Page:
García-Grimshaw M, Flores-Silva FD, Chiquete E, et al. Characteristics and predictors for silent hypoxemia in a cohort of hospitalized COVID-19 patients. Auton Neurosci. 2021;235:102855.
García-Grimshaw, M., Flores-Silva, F. D., Chiquete, E., Cantú-Brito, C., Michel-Chávez, A., Vigueras-Hernández, A. P., Domínguez-Moreno, R., Chávez-Martínez, O. A., Sánchez-Torres, S., Marché-Fernández, O. A., & González-Duarte, A. (2021). Characteristics and predictors for silent hypoxemia in a cohort of hospitalized COVID-19 patients. Autonomic Neuroscience : Basic & Clinical, 235, 102855. https://doi.org/10.1016/j.autneu.2021.102855
García-Grimshaw M, et al. Characteristics and Predictors for Silent Hypoxemia in a Cohort of Hospitalized COVID-19 Patients. Auton Neurosci. 2021 Jul 17;235:102855. PubMed PMID: 34293703.
* Article titles in AMA citation format should be in sentence-case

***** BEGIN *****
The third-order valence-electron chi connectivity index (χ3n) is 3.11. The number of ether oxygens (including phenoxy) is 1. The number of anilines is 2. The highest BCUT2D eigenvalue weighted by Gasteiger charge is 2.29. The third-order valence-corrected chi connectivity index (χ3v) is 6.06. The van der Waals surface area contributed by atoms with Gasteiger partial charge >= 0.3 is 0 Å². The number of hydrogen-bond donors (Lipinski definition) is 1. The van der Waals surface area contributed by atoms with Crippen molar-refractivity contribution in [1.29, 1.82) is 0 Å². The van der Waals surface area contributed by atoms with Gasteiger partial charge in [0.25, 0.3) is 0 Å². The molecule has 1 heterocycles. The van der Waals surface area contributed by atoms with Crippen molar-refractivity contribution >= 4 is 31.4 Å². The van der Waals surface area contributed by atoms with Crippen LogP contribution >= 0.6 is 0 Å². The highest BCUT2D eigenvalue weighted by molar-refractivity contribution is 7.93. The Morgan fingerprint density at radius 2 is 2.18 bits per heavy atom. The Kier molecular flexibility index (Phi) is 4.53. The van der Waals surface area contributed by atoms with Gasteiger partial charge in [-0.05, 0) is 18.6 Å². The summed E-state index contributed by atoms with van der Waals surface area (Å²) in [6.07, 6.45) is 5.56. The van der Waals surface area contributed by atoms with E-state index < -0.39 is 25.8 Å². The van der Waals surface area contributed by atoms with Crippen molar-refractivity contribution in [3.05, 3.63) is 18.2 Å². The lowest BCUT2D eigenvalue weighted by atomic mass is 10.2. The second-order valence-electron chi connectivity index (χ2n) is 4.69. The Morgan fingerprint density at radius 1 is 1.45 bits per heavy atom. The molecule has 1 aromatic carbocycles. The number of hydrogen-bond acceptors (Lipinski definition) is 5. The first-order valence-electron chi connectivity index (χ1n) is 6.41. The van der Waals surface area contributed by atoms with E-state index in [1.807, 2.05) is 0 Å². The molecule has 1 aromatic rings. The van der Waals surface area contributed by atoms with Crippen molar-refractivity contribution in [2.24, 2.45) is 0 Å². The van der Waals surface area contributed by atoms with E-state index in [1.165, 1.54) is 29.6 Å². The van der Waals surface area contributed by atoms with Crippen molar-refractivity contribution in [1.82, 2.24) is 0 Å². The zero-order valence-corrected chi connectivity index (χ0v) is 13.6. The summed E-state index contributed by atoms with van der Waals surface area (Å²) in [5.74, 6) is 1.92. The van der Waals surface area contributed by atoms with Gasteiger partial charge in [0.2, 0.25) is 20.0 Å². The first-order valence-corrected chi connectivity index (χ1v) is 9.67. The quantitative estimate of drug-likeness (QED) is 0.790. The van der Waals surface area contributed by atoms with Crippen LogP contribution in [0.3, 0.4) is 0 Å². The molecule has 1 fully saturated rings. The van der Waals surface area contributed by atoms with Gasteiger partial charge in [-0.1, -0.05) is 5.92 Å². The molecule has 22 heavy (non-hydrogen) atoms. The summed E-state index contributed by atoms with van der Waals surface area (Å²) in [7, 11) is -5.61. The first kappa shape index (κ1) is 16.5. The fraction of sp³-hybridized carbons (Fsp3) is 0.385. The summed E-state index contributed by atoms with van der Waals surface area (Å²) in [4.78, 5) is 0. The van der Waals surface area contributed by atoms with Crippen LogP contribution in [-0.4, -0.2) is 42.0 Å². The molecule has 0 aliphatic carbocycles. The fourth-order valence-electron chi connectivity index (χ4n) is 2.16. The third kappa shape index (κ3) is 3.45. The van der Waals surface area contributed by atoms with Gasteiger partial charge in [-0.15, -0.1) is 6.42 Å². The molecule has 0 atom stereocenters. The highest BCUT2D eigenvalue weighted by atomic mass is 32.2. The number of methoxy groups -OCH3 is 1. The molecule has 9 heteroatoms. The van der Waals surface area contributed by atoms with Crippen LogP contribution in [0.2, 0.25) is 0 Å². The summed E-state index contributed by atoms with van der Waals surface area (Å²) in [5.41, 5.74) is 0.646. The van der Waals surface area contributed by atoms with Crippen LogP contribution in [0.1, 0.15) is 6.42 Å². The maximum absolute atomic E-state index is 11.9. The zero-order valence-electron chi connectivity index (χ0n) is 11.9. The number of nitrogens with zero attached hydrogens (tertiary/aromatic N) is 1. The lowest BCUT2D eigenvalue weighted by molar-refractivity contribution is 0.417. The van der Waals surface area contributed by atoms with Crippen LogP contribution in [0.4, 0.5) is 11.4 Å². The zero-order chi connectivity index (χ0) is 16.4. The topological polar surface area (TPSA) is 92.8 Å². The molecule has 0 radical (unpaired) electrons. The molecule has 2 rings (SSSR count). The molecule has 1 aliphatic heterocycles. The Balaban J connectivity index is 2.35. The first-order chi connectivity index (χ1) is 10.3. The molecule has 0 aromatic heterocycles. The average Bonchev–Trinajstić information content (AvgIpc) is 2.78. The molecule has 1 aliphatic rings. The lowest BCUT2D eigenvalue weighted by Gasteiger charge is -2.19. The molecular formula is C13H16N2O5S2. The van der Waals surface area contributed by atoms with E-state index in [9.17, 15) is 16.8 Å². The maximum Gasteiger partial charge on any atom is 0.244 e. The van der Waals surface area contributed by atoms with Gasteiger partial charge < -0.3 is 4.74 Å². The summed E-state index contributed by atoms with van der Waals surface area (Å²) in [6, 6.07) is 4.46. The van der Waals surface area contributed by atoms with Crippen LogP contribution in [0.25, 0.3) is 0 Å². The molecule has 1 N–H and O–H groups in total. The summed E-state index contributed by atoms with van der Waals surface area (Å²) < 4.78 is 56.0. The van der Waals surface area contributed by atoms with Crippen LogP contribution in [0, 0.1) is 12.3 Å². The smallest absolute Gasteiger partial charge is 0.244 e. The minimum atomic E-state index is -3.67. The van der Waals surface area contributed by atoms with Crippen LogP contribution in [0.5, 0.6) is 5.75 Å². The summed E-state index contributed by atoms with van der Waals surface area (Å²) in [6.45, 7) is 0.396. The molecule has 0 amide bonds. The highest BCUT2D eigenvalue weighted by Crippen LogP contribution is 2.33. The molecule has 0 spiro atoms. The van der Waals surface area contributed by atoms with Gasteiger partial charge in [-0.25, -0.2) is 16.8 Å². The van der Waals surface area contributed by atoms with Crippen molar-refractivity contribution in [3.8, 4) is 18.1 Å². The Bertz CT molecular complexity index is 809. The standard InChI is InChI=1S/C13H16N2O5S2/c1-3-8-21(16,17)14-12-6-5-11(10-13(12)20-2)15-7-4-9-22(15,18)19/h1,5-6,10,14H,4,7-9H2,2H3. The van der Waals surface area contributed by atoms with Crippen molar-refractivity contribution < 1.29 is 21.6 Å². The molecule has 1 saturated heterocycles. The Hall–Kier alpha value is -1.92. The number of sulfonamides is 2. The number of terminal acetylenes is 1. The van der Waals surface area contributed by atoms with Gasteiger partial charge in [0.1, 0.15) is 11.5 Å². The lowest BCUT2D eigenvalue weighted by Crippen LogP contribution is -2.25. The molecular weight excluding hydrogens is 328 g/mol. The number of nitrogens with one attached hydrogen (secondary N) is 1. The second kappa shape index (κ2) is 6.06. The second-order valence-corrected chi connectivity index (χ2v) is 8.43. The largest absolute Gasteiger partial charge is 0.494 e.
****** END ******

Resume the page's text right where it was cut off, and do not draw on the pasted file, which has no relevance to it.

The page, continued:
TY - JOUR T1 - Characteristics and predictors for silent hypoxemia in a cohort of hospitalized COVID-19 patients. AU - García-Grimshaw,Miguel, AU - Flores-Silva,Fernando Daniel, AU - Chiquete,Erwin, AU - Cantú-Brito,Carlos, AU - Michel-Chávez,Anaclara, AU - Vigueras-Hernández,Alma Poema, AU - Domínguez-Moreno,Rogelio, AU - Chávez-Martínez,Oswaldo Alan, AU - Sánchez-Torres,Samantha, AU - Marché-Fernández,Osvaldo Alexis, AU - González-Duarte,Alejandra, Y1 - 2021/07/17/ PY - 2021/02/21/received PY - 2021/06/08/revised PY - 2021/07/12/accepted PY - 2021/7/23/pubmed PY - 2021/7/23/medline PY - 2021/7/22/entrez KW - COVID-19 KW - Happy hypoxemia KW - SARS-CoV-2 KW - Silent hypoxemia SP - 102855 EP - 102855 JF - Autonomic neuroscience : basic & clinical JO - Auton Neurosci VL - 235 N2 - BACKGROUND: An intriguing feature recently unveiled in some COVID-19 patients is the "silent hypoxemia" phenomenon, which refers to the discrepancy of subjective well-being sensation while suffering hypoxia, manifested as the absence of dyspnea. OBJECTIVE: To describe the clinical characteristics and predictors of silent hypoxemia in hospitalized COVID-19 patients. METHODS: We conducted a prospective cohort study including consecutive hospitalized adult (≥ 18 years) patients with confirmed COVID-19 presenting to the emergency department with oxygen saturation (SpO2) ≤ 80% on room air from March 15 to June 30, 2020. We analyzed the characteristics, disease severity, and in-hospital outcomes of patients presenting with dyspnea and those without dyspnea (silent hypoxemia). RESULTS: We studied 470 cases (64.4% men; median age 55 years, interquartile range 46-64). There were 447 (95.1%) patients with dyspnea and 23 (4.9%) with silent hypoxemia. The demographic and clinical characteristics, comorbidities, laboratory and imaging findings, disease severity, and outcomes were similar between groups. Higher breathing and heart rates correlated significantly with lower SpO2 in patients with dyspnea but not in those with silent hypoxemia. Independent predictors of silent hypoxemia were the presence of new-onset headache (OR 2.919, 95% CI 1.101-7.742; P = 0.031) and presenting to the emergency department within the first eight days after symptoms onset (OR 3.183, 95% CI 1.024-9.89; P = 0.045). CONCLUSIONS: Patients with silent hypoxemia sought medical attention earlier and had new-onset headache more often. They were also likely to display lower hemodynamic compensatory responses to hypoxemia, which may underestimate the disease severity. SN - 1872-7484 UR - https://www.unboundmedicine.com/medline/citation/34293703/Characteristics_and_predictors_for_silent_hypoxemia_in_a_cohort_of_hospitalized_COVID-19_patients. L2 - https://linkinghub.elsevier.com/retrieve/pii/S1566-0702(21)00085-0 DB - PRIME DP - Unbound Medicine ER -